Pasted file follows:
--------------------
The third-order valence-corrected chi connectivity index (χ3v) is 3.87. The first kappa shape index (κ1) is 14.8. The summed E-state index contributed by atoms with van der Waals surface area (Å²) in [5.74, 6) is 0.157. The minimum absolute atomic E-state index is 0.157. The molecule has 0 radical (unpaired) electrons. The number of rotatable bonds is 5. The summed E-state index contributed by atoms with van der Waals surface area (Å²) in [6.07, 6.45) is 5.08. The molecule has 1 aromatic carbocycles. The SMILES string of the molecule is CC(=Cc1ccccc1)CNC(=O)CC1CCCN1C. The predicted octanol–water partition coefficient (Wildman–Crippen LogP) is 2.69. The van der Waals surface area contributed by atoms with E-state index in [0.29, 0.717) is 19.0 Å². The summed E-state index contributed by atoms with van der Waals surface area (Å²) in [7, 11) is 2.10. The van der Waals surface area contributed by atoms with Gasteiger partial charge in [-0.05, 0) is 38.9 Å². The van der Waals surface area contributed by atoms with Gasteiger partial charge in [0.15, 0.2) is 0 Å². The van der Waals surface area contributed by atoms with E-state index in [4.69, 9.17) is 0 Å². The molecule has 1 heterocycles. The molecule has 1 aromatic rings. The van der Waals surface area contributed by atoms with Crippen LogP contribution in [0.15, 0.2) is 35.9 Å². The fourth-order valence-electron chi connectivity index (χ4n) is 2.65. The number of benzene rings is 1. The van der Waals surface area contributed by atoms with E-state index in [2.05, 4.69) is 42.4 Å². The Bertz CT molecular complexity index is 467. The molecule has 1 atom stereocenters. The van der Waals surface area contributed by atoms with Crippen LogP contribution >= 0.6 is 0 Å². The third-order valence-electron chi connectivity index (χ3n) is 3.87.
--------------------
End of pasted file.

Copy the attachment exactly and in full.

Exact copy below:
The third-order valence-corrected chi connectivity index (χ3v) is 3.87. The first kappa shape index (κ1) is 14.8. The summed E-state index contributed by atoms with van der Waals surface area (Å²) in [5.74, 6) is 0.157. The minimum absolute atomic E-state index is 0.157. The molecule has 0 radical (unpaired) electrons. The number of rotatable bonds is 5. The summed E-state index contributed by atoms with van der Waals surface area (Å²) in [6.07, 6.45) is 5.08. The molecule has 1 aromatic carbocycles. The SMILES string of the molecule is CC(=Cc1ccccc1)CNC(=O)CC1CCCN1C. The predicted octanol–water partition coefficient (Wildman–Crippen LogP) is 2.69. The van der Waals surface area contributed by atoms with E-state index in [0.29, 0.717) is 19.0 Å². The summed E-state index contributed by atoms with van der Waals surface area (Å²) in [7, 11) is 2.10. The van der Waals surface area contributed by atoms with Gasteiger partial charge in [-0.05, 0) is 38.9 Å². The van der Waals surface area contributed by atoms with Gasteiger partial charge in [0.15, 0.2) is 0 Å². The van der Waals surface area contributed by atoms with E-state index in [4.69, 9.17) is 0 Å². The molecule has 1 heterocycles. The molecule has 1 aromatic rings. The van der Waals surface area contributed by atoms with Crippen LogP contribution in [0.15, 0.2) is 35.9 Å². The fourth-order valence-electron chi connectivity index (χ4n) is 2.65. The number of benzene rings is 1. The van der Waals surface area contributed by atoms with E-state index in [2.05, 4.69) is 42.4 Å². The Bertz CT molecular complexity index is 467. The molecule has 1 atom stereocenters. The van der Waals surface area contributed by atoms with Crippen LogP contribution >= 0.6 is 0 Å². The third-order valence-electron chi connectivity index (χ3n) is 3.87.